To most BRITS aged 60-plus, mention of “66” conjures up memories of a glorious July Wembley afternoon, and Geoff Hurst – immortalised by THAT Kenneth Wolstenholme QUOTE – finally putting England on the WORLD CUP football map.
But back in 1929, to a fearless army of jump jockeys that included V.Piggott, F.Fish, brothers F & W Gurney, Captains A.F.W.Gossage and R.E.Sassoon, and Mr R. Gubbins, 66 represented something rather different, because this was the extraordinary record number of horses ever to line up (IN TWO ROWS!) for a Grand National, worth £13,000 to connections of the victorious Gregalach.
TIM HAMEY, who would write his name into Aintree folklore aboard 1932 winner FORBRA, was another of those brave - some might say “bonkers” – 66 horsemen to set out on the gruelling four and a half miles stamina test. Only the previous March, just TWO finished out of 42 starters, and one of those, runner-up Billy Barton, was remounted after falling at the final fence when upsides 100-1 winner Tipperary Tim.
Hamey, on Grakle, the subsequent 1931 hero, came home sixth of only 10 to complete the course in 1929. His vivid recollections of that record-sized field were that the START was “like the CHARGE OF THE LIGHT BRIGADE”, a reference to the 1854 BATTLE OF BALACLAVA during the CRIMEAN WAR.
Born James Henry Hamey in Grantham on December 17, 1905, he adopted a different Christian name to avoid confusion with other established jockeys in the stables run by Captain Kirk (honestly!) on Cleeve Hill, overlooking Cheltenham racecourse. He was only 16 when he had his first mount over jumps, on Castlerobin at Birmingham on November 27th, 1922, having partnered just two Flat winners, at Leicester and Birmingham.
Tim’s rapid weight rise then forced the inevitable switch to jumping, but his career flourished. And 1926 brought the big breakthrough, with his first major triumph, on KOKO, who proved he was no clown with an emphatic success in only the third running of the CHELTENHAM GOLD CUP, worth just £880!
Later that March, Tim made his Grand National debut on the same horse but was brought down at Becher’s Brook. Koko, one of eight Cheltenham Festival winners for Hamey, was the first of his 12 consecutive National rides, and his place in the Aintree hall-of-fame arrived on March 18th, 1932, at the seventh attempt, on 50-1 chance Forbra, a flatracing reject owned by Ludlow mayor and bookmaker William Parsonage and prepared at Kinnersley, Worcestershire by Tom Rimell, father of Fred. (For the record, Hamey’s son Rex had seven mounts in the National, registering a personal best seventh in 1955.)
And YES, this was the same Fred Rimell who would saddle four National winners between 1956 and 1976, ESB, Nicolaus Silver, Gay Trip and Rag Trade, a feat only matched by Ginger McCain, with Red Rum’s historic treble and Amberleigh House.
But Fred was only 18 in 1932, too inexperienced to tackle the massive Merseyside obstacles, so giving Tim the opportunity to become one of the first jockeys to taste success in steeplechasing’s “BIG TWO”.
Forbra’s place in the 1932 line-up actually came about fortuitously. He had cost Mr Parsonage 1500 guineas not long before his colours of French grey, dark blue sleeves, red cap were donned at Newbury in December, 1931 when beaten five lengths by the legendary Golden Miller, only to be awarded first prize when it emerged the “Miller” had carried the wrong weight. And because of the value of that Newbury event, Forbra was now qualified for the National! What a double dose of “Lady Luck”! Less than three months later, Golden Miller landed the first of his never-to-be-repeated famous five Blue Riband triumphs in Gloucestershire.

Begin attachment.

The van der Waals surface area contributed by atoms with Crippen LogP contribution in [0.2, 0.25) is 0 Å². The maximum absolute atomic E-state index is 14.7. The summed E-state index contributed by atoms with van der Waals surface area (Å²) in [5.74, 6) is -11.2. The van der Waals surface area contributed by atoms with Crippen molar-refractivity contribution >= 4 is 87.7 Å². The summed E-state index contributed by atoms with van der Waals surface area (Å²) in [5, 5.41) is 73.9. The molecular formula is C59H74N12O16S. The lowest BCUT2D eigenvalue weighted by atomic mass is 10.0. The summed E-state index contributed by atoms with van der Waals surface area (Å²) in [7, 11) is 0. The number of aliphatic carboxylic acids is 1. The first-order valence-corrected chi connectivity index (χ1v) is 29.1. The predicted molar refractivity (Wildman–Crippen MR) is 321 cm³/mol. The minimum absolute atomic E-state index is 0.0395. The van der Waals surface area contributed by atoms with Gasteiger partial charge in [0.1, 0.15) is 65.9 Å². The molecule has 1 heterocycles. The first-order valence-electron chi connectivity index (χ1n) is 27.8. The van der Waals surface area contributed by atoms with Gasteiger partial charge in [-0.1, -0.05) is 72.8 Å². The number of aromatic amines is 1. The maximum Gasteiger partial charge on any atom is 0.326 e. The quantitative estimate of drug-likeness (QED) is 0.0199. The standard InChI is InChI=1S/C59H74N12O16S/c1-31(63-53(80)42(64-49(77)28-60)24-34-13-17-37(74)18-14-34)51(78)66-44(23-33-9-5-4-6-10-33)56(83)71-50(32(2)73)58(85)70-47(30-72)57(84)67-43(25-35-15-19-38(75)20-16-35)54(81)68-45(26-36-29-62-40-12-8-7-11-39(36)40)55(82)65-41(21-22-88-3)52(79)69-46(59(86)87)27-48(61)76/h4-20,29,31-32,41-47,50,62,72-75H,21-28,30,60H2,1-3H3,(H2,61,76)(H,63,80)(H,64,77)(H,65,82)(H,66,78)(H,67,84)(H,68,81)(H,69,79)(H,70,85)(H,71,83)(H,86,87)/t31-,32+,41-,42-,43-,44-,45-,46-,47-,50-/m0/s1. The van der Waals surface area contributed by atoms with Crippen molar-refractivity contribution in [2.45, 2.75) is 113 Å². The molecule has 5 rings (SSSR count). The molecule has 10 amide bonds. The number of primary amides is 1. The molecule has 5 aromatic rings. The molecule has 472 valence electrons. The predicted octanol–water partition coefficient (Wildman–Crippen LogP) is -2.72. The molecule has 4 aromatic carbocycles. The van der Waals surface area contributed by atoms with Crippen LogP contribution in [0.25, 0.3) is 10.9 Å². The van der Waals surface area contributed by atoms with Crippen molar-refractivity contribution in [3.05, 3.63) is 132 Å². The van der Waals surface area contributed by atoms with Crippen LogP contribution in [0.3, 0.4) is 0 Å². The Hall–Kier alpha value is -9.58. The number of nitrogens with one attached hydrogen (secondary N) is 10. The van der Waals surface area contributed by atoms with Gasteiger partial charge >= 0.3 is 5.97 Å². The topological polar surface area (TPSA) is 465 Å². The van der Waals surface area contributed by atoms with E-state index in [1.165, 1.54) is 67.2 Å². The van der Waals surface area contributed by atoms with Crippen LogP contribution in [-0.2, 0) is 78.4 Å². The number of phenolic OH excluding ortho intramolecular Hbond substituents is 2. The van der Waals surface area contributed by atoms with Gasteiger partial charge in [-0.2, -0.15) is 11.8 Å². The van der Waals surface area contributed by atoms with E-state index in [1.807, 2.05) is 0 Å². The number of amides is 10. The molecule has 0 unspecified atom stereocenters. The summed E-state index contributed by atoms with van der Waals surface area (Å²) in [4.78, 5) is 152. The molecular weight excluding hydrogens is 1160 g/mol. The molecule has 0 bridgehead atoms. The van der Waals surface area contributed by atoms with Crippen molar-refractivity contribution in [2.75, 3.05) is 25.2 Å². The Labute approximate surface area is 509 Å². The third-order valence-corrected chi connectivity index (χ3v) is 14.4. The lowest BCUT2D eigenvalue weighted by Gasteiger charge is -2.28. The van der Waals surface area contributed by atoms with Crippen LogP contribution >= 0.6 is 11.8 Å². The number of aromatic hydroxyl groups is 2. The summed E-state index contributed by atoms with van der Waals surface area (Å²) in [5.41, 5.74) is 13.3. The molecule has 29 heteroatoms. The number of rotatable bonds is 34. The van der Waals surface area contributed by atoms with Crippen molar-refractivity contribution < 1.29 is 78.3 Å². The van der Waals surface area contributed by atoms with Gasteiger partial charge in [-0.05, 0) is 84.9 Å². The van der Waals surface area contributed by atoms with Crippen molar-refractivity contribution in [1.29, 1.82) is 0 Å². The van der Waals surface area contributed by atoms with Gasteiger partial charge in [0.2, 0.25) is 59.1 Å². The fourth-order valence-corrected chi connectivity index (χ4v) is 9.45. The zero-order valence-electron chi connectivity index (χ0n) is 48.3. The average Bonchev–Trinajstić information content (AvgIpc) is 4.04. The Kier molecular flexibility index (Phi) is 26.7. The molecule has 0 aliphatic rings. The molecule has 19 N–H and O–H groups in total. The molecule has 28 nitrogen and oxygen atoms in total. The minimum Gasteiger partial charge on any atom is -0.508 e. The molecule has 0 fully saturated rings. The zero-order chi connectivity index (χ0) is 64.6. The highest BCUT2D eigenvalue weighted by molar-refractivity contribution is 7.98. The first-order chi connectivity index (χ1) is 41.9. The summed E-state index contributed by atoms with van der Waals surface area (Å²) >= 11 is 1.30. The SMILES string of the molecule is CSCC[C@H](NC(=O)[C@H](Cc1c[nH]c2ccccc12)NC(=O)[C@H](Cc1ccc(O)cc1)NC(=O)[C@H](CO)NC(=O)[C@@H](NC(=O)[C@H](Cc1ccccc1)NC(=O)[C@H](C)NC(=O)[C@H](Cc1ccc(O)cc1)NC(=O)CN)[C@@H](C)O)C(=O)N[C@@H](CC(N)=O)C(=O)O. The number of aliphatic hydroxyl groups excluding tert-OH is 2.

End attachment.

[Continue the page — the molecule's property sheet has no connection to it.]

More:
The original idea was to run in the less taxing Stanley Chase the day before the National. But when the horse became “N.Q.” for the “Stanley” with a victory at Taunton, the decision was taken to go for the “BIG ONE”.
And so, Forbra, a virtual novice carrying 10-7, lined up against 35 rivals including the three previous winners, Gregalach, Shaun Goilin and Grakle. In a race full of grief, Tim and Forbra galloped to a three lengths victory over the amateur-ridden Egremont.
The runner-up’s jockey, Edward Paget, a London stockbroker, was thus denied a whopping £4,000 payout by his bookmaker for a £1 “Spring Double” wager after correctly predicting 40-1 shot Jerome Fandor would win the Lincoln!
Forbra, so named because he was by FORESIGHT out of THYMBRA, competed in two more Nationals, finishing last of 6 in 1933, with Hamey up again; then as a nine-year-old and partnered by Gerry Hardy, he came home fourth of 8 behind the “Miller”, who was landing that historic Gold Cup-National double.
Besides Hamey and Hardy, Forbra was partnered in public by a trio of champions, Gerry Wilson, Billy Stott and Fred Rimell of course. The latter rode the horse just three times, sadly culminating in a fatal fall for Forbra at Newbury on January 26th, 1935. A tragic end to a wonderful career.
Since 1955, the horse has been honoured each February at LUDLOW, with the Forbra Gold Challenge Cup, a beautiful trophy donated by the Parsonage family more than half a century ago. The popular and valuable ‘chasing prize went to the Paul Nicholls stable for the first time this year, with Tommy Silver.
Tim Hamey, for whom Le Bizco was his 333rd and final riding success over jumps, at Huntingdon in 1940, went on to train around 50 winners, mostly from his base alongside Prestbury Park. He spent his final years in accommodation provided by Lord Oaksey’s I.J.F. in Bishops Cleeve, near Cheltenham, and following his death, aged 84, Tim was described by Oaksey at his memorial service as “A DIAMOND OF A MAN”.